Background TIGIT (T cell immunoreceptor with Ig and ITIM domains) is an exciting novel target for immuno-oncology which functions as an immune checkpoint on multiple immune cell types including memory CD8+, CD4+ Treg, and memory CD4+ cells. TIGIT upregulation on tumor infiltrating lymphocytes (TILs) has been observed in multiple cancer types and contributes to an immunosuppressive tumor microenvironment (TME). Interestingly, TIGIT is commonly co-expressed with PD-1 on Tregs in the TME, tumor antigen specific CD8+ T cells and CD8+ TILs, leading to weakened anti-tumor immune responses.1–2 To date, TIGIT inhibiting monoclonal antibodies (mAb) have shown little activity as a monotherapy in clinical and preclinical studies. 3–4 Therefore, current clinical trials are now focused on combining TIGIT mAbs with known commercial PD-1 or PD-L1 mAbs. A TIGIT-specific engineered toxin body (ETB) represents a wholly new approach to targeting TIGIT expressing cells including those co-expressing TIGIT and PD-1.
Methods ETBs targeting TIGIT were designed to deplete TIGIT-expressing TILs, including Tregs, directly in the TME. ETBs are proteins that consist of an antibody fragment genetically fused to a proprietary de-immunized (DI) form of the Shiga-like toxin A subunit (SLTA). These proteins are specific for a cell surface receptor, and function through triggering rapid internalization upon binding, followed by an enzymatic and irreversible termination of ribosomal protein synthesis resulting in cellular apoptosis. Here we provide proof of concept for ETBs as a novel modality for the depletion of TIGIT-expressing immune cells.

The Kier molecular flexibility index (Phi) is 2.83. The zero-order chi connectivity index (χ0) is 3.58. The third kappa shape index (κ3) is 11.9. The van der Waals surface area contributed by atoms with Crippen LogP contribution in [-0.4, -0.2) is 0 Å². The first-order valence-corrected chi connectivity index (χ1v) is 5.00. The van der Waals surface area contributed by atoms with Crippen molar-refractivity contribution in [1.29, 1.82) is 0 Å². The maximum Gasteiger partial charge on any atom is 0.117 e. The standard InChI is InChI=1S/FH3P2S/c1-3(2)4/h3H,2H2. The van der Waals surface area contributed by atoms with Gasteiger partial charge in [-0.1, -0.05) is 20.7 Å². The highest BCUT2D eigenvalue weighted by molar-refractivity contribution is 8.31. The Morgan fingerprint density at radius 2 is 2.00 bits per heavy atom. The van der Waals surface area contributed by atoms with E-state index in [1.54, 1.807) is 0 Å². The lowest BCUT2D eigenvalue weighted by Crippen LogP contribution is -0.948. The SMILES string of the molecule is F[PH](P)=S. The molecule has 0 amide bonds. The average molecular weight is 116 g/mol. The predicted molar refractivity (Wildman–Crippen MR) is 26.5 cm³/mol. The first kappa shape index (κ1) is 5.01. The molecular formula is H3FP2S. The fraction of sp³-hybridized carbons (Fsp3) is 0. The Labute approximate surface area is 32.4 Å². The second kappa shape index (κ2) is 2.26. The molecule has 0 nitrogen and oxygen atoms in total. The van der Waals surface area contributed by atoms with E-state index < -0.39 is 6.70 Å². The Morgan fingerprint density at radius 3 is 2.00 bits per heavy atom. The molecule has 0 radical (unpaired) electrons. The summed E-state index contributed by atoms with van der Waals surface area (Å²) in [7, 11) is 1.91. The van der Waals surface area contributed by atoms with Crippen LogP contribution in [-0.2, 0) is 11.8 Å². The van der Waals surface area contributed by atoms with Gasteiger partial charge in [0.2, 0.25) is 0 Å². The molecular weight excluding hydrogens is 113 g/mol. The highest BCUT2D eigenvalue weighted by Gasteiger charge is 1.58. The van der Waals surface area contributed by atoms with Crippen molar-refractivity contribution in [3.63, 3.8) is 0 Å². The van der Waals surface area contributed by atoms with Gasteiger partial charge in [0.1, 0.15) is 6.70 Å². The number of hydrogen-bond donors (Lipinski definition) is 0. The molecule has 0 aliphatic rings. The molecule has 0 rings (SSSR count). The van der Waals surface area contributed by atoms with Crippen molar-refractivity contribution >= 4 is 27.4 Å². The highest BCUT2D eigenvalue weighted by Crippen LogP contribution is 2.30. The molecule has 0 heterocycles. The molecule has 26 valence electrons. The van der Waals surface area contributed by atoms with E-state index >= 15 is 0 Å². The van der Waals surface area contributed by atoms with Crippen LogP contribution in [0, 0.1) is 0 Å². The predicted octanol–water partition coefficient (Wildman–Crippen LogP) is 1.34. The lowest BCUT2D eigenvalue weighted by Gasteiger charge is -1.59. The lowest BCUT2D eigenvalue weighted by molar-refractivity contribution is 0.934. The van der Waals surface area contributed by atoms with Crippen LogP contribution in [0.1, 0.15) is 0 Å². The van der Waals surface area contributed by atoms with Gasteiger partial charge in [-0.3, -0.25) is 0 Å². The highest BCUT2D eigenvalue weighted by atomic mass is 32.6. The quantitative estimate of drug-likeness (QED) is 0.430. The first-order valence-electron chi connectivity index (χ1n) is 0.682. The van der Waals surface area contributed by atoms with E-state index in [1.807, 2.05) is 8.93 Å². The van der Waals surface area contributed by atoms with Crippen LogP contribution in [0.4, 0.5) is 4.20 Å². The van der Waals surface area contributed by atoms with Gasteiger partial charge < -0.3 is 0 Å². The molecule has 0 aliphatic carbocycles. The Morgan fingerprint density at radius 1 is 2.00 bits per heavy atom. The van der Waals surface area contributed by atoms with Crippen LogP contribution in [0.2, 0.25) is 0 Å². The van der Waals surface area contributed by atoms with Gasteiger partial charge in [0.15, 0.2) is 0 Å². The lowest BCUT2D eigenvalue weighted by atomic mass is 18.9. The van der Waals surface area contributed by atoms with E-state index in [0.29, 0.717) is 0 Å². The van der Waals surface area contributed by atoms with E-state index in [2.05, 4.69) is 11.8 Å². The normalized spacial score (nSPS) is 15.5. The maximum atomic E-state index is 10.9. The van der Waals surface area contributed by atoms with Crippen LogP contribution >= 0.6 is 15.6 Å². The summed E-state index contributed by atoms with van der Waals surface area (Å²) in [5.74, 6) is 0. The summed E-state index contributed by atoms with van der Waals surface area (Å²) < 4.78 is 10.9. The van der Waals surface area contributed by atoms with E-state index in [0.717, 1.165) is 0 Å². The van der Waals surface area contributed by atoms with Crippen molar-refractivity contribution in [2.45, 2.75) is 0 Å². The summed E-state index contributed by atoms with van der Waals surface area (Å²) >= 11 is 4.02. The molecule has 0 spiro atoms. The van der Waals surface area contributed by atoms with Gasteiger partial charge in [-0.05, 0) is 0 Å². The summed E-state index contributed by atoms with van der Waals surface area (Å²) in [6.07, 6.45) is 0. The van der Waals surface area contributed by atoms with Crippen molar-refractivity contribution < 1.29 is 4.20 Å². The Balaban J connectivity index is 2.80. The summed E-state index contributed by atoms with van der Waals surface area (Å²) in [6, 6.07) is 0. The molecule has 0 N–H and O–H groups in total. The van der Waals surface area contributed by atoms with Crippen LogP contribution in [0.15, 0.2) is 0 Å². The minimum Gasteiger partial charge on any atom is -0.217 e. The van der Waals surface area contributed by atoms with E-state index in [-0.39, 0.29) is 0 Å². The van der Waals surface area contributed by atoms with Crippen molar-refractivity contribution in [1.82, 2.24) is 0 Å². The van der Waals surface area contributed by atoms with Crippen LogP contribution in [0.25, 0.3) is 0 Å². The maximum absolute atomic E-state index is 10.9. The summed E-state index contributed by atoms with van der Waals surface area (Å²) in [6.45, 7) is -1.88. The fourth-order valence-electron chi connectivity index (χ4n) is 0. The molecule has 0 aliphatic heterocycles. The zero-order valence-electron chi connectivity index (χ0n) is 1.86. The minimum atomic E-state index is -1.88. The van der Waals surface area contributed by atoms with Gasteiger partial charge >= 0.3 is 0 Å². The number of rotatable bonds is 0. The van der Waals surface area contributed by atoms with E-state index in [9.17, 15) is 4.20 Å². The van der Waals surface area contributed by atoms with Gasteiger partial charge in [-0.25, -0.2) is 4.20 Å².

Results TIGIT-targeting ETBs exhibit potent in vitro cytotoxicity of TIGIT over-expressing cell lines (IC50<1nM). These ETBs also lead to apoptotic depletion of ex vivo TIGIT-expressing regulatory T cells (Tregs) from healthy donors. In mixed culture assays, TIGIT ETBs increase the proliferation of TIGIT negative T cells by depleting TIGIT-expressing T cells.
Conclusions Studies to assess pharmacodynamics and efficacy of TIGIT targeting ETBs using a double knock-in (TIGIT and PD-1) mouse tumor model are ongoing, but these early proof of concept in vitro data support the hypothesis that ETBs can deplete TIGIT positive immune cell populations including those co-expressing PD-1. It is possible that targeted TIGIT inhibition through ETB-induced cell death could tip the balance towards tumor regression by eliminating this novel checkpoint (and TIGIT/PD-1 co-expression) at the level of the TME.
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